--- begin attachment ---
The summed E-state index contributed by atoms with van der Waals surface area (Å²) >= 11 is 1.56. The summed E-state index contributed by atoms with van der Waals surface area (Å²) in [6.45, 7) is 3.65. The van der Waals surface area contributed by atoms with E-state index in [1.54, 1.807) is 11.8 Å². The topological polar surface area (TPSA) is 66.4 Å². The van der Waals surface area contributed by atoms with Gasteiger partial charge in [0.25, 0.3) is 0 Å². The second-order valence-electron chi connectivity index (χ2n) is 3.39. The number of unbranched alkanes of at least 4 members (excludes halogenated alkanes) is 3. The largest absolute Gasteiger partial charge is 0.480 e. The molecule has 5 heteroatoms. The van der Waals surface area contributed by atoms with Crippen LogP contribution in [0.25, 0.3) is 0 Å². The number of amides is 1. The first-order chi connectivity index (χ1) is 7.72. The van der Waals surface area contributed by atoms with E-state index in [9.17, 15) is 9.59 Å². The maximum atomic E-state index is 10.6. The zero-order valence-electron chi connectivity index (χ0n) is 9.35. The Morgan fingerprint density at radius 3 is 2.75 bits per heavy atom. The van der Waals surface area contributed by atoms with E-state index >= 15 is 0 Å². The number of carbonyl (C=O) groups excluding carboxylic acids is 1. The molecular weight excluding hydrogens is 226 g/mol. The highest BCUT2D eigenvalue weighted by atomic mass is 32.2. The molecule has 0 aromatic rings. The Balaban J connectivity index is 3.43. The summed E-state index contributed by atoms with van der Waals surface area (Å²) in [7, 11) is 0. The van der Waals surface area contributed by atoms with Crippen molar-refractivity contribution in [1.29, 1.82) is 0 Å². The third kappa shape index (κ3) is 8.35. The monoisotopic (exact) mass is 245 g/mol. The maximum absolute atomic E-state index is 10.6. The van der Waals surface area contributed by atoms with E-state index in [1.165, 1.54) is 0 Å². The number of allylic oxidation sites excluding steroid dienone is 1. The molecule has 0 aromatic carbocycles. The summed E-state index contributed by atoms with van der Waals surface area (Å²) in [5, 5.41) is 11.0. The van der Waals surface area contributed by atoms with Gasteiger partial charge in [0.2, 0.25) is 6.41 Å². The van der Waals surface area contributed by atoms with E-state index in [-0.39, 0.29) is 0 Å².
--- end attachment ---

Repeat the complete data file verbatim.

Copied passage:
The summed E-state index contributed by atoms with van der Waals surface area (Å²) >= 11 is 1.56. The summed E-state index contributed by atoms with van der Waals surface area (Å²) in [6.45, 7) is 3.65. The van der Waals surface area contributed by atoms with E-state index in [1.54, 1.807) is 11.8 Å². The topological polar surface area (TPSA) is 66.4 Å². The van der Waals surface area contributed by atoms with Gasteiger partial charge in [0.25, 0.3) is 0 Å². The second-order valence-electron chi connectivity index (χ2n) is 3.39. The number of unbranched alkanes of at least 4 members (excludes halogenated alkanes) is 3. The largest absolute Gasteiger partial charge is 0.480 e. The molecule has 5 heteroatoms. The van der Waals surface area contributed by atoms with Crippen LogP contribution in [0.25, 0.3) is 0 Å². The number of amides is 1. The first-order chi connectivity index (χ1) is 7.72. The van der Waals surface area contributed by atoms with E-state index in [9.17, 15) is 9.59 Å². The maximum atomic E-state index is 10.6. The zero-order valence-electron chi connectivity index (χ0n) is 9.35. The Morgan fingerprint density at radius 3 is 2.75 bits per heavy atom. The van der Waals surface area contributed by atoms with E-state index >= 15 is 0 Å². The number of carbonyl (C=O) groups excluding carboxylic acids is 1. The molecular weight excluding hydrogens is 226 g/mol. The highest BCUT2D eigenvalue weighted by atomic mass is 32.2. The molecule has 0 aromatic rings. The Balaban J connectivity index is 3.43. The summed E-state index contributed by atoms with van der Waals surface area (Å²) in [7, 11) is 0. The van der Waals surface area contributed by atoms with Crippen molar-refractivity contribution in [1.29, 1.82) is 0 Å². The third kappa shape index (κ3) is 8.35. The monoisotopic (exact) mass is 245 g/mol. The maximum absolute atomic E-state index is 10.6. The van der Waals surface area contributed by atoms with E-state index in [1.165, 1.54) is 0 Å². The number of allylic oxidation sites excluding steroid dienone is 1. The molecule has 0 aromatic carbocycles. The summed E-state index contributed by atoms with van der Waals surface area (Å²) in [5, 5.41) is 11.0. The van der Waals surface area contributed by atoms with Gasteiger partial charge in [0.2, 0.25) is 6.41 Å². The van der Waals surface area contributed by atoms with E-state index in [-0.39, 0.29) is 0 Å².